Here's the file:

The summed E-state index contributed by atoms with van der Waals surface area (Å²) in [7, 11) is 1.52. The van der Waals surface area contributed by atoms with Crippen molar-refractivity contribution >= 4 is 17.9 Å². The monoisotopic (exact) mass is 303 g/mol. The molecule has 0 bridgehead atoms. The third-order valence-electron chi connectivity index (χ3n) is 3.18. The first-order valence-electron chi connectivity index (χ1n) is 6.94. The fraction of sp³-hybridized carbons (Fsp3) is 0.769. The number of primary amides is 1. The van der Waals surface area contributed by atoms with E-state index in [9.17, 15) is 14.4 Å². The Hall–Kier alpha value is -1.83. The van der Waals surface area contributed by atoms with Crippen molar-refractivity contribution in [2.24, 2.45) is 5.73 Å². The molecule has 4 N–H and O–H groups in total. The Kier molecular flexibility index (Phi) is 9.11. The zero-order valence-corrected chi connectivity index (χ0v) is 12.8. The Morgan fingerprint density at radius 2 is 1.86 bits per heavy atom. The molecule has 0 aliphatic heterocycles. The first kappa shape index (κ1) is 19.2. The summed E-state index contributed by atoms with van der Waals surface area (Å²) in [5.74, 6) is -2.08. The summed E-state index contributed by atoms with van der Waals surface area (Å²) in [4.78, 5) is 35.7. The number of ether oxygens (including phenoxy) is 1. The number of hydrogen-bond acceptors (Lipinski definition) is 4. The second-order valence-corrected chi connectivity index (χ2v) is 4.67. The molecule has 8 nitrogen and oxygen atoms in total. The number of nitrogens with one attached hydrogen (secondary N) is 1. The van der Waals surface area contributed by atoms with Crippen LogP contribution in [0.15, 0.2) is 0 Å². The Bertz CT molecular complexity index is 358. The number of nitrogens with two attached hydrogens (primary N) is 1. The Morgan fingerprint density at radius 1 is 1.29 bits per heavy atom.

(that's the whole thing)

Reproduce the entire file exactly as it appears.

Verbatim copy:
The summed E-state index contributed by atoms with van der Waals surface area (Å²) in [7, 11) is 1.52. The van der Waals surface area contributed by atoms with Crippen molar-refractivity contribution >= 4 is 17.9 Å². The monoisotopic (exact) mass is 303 g/mol. The molecule has 0 bridgehead atoms. The third-order valence-electron chi connectivity index (χ3n) is 3.18. The first-order valence-electron chi connectivity index (χ1n) is 6.94. The fraction of sp³-hybridized carbons (Fsp3) is 0.769. The number of primary amides is 1. The van der Waals surface area contributed by atoms with E-state index in [9.17, 15) is 14.4 Å². The Hall–Kier alpha value is -1.83. The van der Waals surface area contributed by atoms with Crippen molar-refractivity contribution in [2.24, 2.45) is 5.73 Å². The molecule has 4 N–H and O–H groups in total. The Kier molecular flexibility index (Phi) is 9.11. The zero-order valence-corrected chi connectivity index (χ0v) is 12.8. The Morgan fingerprint density at radius 2 is 1.86 bits per heavy atom. The molecule has 0 aliphatic heterocycles. The first kappa shape index (κ1) is 19.2. The summed E-state index contributed by atoms with van der Waals surface area (Å²) in [5.74, 6) is -2.08. The summed E-state index contributed by atoms with van der Waals surface area (Å²) in [4.78, 5) is 35.7. The number of ether oxygens (including phenoxy) is 1. The number of hydrogen-bond acceptors (Lipinski definition) is 4. The second-order valence-corrected chi connectivity index (χ2v) is 4.67. The molecule has 8 nitrogen and oxygen atoms in total. The number of nitrogens with one attached hydrogen (secondary N) is 1. The van der Waals surface area contributed by atoms with Crippen LogP contribution in [0.15, 0.2) is 0 Å². The Bertz CT molecular complexity index is 358. The number of nitrogens with two attached hydrogens (primary N) is 1. The Morgan fingerprint density at radius 1 is 1.29 bits per heavy atom.